If you thought writing 2,000 words about opening Photoshop or taking four weeks to start coding in Xcode were frustratingly slow, then this week’s post might make you want to set fire to your computer.
As I continue to build a jigsaw puzzle game in ridiculous detail, I want to spend the next 1,500 words getting the game to look and function exactly the same as it does right now.
Before you reach for the matches, let me explain.
This is part 2 of my attempt to document the process of creating a simple jigsaw puzzle game in excruciating detail.
To create the puzzle images, I want to be able to take a Photoshop document, slice it up using the selection tools, then export those sliced-up layers. I also want to use a script to automatically generate the final, correct locations for all of the pieces and write them to a JSON file that will work on all devices.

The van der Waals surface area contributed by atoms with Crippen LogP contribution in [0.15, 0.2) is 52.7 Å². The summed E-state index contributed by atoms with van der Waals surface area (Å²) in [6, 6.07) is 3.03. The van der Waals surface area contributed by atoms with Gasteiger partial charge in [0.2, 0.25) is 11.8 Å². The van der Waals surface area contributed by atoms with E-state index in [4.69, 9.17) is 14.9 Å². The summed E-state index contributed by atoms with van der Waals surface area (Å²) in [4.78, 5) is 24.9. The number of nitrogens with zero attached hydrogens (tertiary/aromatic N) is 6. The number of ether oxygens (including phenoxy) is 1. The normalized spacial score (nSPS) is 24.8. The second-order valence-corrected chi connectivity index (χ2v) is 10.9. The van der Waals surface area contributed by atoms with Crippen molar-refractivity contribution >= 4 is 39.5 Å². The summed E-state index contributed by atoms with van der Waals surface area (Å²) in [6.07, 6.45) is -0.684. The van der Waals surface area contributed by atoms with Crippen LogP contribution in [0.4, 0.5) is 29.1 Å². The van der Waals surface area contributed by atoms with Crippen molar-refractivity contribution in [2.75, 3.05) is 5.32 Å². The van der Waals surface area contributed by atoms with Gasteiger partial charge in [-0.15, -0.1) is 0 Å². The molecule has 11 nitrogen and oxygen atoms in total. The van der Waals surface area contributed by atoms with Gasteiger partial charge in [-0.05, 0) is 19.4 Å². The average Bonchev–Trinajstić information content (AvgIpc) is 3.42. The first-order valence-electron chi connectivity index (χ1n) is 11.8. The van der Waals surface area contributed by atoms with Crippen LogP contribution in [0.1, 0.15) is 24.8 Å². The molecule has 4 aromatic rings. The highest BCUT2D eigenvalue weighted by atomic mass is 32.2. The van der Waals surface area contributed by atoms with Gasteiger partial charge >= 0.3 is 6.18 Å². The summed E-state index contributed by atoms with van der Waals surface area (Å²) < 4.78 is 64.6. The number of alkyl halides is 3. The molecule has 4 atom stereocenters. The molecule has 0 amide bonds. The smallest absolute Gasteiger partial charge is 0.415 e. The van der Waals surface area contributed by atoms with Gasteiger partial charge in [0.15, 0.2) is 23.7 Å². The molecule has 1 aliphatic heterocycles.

I was recently playing The Black Mirror and one of the earlier challenges is a jigsaw puzzle where you have to reconstruct a torn up photograph.
The player clicks on a piece to activate it, then they can move it around using the mouse or right-click on it to rotate it to one of four preset rotations. They click again to release it. When a piece has the correct rotation and is near the correct position, it snaps into place, which works as visual feedback that it has been placed correctly.
It was an enjoyable break from the exploring and it got me thinking about how I might add it as an optional mini-game type in my adventure game engine.
When Guybrush Threepwood declares himself to be a mighty pirate, we all get to laugh at his naïveté—as if the simple act of declaring himself to be one is all it takes for him to be feared and respected—before he is roundly beaten into submission under a torrent of verbal abuse.
I was a Lucasarts child. As an education on what a good graphic adventure looks like, this was not really much of a disadvantage, but in order to be a more rounded student of the form I want to get a broader history.
Having decided that simply making a living on the App Store by whatever means necessary is not enough, I am embarking on an adventure into games, both figuratively and literally.
My modest aim is to create something as beloved and impactful as The Secret of Monkey Island.